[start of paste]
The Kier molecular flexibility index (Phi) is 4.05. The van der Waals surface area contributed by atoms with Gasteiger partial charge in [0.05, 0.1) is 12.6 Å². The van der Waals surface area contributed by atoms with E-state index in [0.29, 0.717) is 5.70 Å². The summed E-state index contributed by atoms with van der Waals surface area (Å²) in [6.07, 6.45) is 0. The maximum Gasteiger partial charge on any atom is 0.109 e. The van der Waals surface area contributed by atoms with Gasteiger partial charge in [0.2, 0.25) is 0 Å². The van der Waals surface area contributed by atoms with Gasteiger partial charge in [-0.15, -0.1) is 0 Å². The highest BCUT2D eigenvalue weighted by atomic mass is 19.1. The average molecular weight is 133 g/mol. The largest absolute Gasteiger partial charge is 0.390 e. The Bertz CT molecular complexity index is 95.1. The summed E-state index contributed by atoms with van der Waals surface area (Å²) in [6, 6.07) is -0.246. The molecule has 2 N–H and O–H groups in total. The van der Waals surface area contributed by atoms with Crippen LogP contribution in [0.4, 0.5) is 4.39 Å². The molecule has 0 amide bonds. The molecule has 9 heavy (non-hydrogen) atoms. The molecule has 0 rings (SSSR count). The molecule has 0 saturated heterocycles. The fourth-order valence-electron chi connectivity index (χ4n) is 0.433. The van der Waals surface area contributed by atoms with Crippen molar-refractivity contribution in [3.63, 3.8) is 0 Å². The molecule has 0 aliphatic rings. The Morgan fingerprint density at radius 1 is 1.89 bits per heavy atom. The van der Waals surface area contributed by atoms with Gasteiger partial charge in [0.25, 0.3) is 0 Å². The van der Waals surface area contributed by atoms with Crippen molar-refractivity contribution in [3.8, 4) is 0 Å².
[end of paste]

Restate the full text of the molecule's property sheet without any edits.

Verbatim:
The Kier molecular flexibility index (Phi) is 4.05. The van der Waals surface area contributed by atoms with Gasteiger partial charge in [0.05, 0.1) is 12.6 Å². The van der Waals surface area contributed by atoms with E-state index in [0.29, 0.717) is 5.70 Å². The summed E-state index contributed by atoms with van der Waals surface area (Å²) in [6.07, 6.45) is 0. The maximum Gasteiger partial charge on any atom is 0.109 e. The van der Waals surface area contributed by atoms with Gasteiger partial charge in [0.2, 0.25) is 0 Å². The van der Waals surface area contributed by atoms with Gasteiger partial charge in [-0.15, -0.1) is 0 Å². The highest BCUT2D eigenvalue weighted by atomic mass is 19.1. The average molecular weight is 133 g/mol. The largest absolute Gasteiger partial charge is 0.390 e. The Bertz CT molecular complexity index is 95.1. The summed E-state index contributed by atoms with van der Waals surface area (Å²) in [6, 6.07) is -0.246. The molecule has 2 N–H and O–H groups in total. The van der Waals surface area contributed by atoms with Crippen LogP contribution in [0.4, 0.5) is 4.39 Å². The molecule has 0 amide bonds. The molecule has 9 heavy (non-hydrogen) atoms. The molecule has 0 rings (SSSR count). The molecule has 0 saturated heterocycles. The fourth-order valence-electron chi connectivity index (χ4n) is 0.433. The van der Waals surface area contributed by atoms with Crippen molar-refractivity contribution in [3.63, 3.8) is 0 Å². The molecule has 0 aliphatic rings. The Morgan fingerprint density at radius 1 is 1.89 bits per heavy atom. The van der Waals surface area contributed by atoms with Gasteiger partial charge in [0.25, 0.3) is 0 Å². The van der Waals surface area contributed by atoms with Crippen molar-refractivity contribution in [3.8, 4) is 0 Å².